Hawaii is all about the sunshine, surfboards, and the most epic landscape you’ll ever see jutting out of the Pacific Ocean. You may be negotiating waves on a surfboard or twists in the Kamehameha highway, but, either way, you’re getting hungry. Good thing the island of Oahu has got you covered! As I discovered in Maui last year, Hawaiian food isn’t all about the pineapple (although it *is* an important player). Hawaii’s cultural diversity makes it the original* epicentre of fusion cuisine (*I made up that fact). Hawaiian classics like poke, kalua pork, and a multitude of macadamia-nut incarnations are the must-eats but if you really want the best of Hawaiian fusion, here’s the top 3 foods in Oahu according to Portjam.
Malasadas came to Hawaii with the Portuguese immigration in the 19th century, and we are eternally grateful! These fried donuts are traditionally dusted with cinnamon, fit in the palm of your hand, and are cloud-level fluffy. Leonard’s Bakery is a Honolulu institution that pumps these puppies out fresh as you order them, which makes them just that much more heavenly. They’ve been around since 1952 and malasadas aren’t their only game. You can get all kinds of Portuguese treats like pao doce and all other varieties of sweets. Malasadas are the main draw though with plenty of options to choose from: 3 coatings (original sugar, cinnamon sugar, the salty dried plum Li Hing) and 3 fillings (custard, chocolate, and coconut). The best part? You don’t have to be in Honolulu, Leonard’s has gone Malasadamobile™ with a food truck that you can reserve for private events.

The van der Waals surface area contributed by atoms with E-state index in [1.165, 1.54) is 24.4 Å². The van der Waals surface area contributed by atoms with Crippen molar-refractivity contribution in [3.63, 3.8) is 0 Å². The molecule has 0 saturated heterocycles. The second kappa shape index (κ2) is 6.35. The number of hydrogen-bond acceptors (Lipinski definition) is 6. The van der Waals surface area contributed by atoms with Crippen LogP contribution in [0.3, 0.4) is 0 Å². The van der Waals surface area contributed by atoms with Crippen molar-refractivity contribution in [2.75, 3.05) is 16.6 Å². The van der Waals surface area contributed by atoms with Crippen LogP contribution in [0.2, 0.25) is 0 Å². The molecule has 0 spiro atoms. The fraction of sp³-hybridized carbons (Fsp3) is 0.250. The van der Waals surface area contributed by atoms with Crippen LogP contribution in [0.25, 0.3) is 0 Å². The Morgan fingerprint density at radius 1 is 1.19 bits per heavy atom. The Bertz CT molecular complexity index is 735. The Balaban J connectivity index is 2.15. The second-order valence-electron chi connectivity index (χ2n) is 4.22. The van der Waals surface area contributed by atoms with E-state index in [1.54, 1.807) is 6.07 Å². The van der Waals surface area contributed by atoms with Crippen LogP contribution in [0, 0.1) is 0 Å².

My recommendation: The original sugar is a must and if you’re in for a unique twist, the Li Hing is a surprisingly subtle take on the asian flavour combo!
I was hungry-walking down Waikiki’s Kalakaua Avenue looking for something to entice my tastebuds when I hit a wall of incredible aroma that sent me reeling. The aroma of garlic was wafting through the air and I followed my nose down a side street to find the source: a garlic shrimp truck. In fact, there were 3 garlic shrimp trucks in a 3 block radius, which makes this the highest density of garlic shrimp trucks in a city* (another Portjam-created fun fact). Seriously though, the island of Oahu has a severe case of garlic shrimp truck fever! That’s pretty good proliferation for a non-native bulb. Beyond the Honolulu city limits, you can find a slew of garlic shrimp trucks dotting the side of the Northern end of the Kamehameha Highway. Giovanni’s Shrimp Truck is arguably the most popular with a line that never really seems to shrink and a dizzyingly amazing aroma. The shrimp scampi is the main attraction and beware of the tongue-scorching hot sauce!
My recommendation: The shrimp scampi is the main draw, so I’d recommend that. If line ups and wait times aren’t your thing, head North on the highway to nearby Romy’s Kahuku Shrimp or Fumi’s Kahuku Shrimp.
Mochi Ice Cream
I like squishy food, typically some variation of bread. When I heard of mochi, it sounded like I had some squishy food to try. When I heard of mochi ice cream… well let’s just say it went right up to the top of Oahu priority list. Bubbies homemade ice cream is the place to be for these squishy cold treats. There are a total of 20 varieties with different mochi/ice cream flavour combinations ranging between the traditional chocolate to the more exotic sakura. I had the chocolate espresso flavour because I like both individually and in unison. The combination of squishy mochi to dense ice cream is odd at first but quickly becomes the best thing since ice cream sandwiches. The two-bite-brownie-sized treat quickly reached the top of my preferred vessel for ice cream. I never knew I needed to eat ice cream in bite-sized form like a tiny squishy cookie.
My recommendation: Make sure to order 3 mochis in different flavours. With so many varieties, you’ll want to try them all. (I didn’t and it’s my only regret from the whole experience!)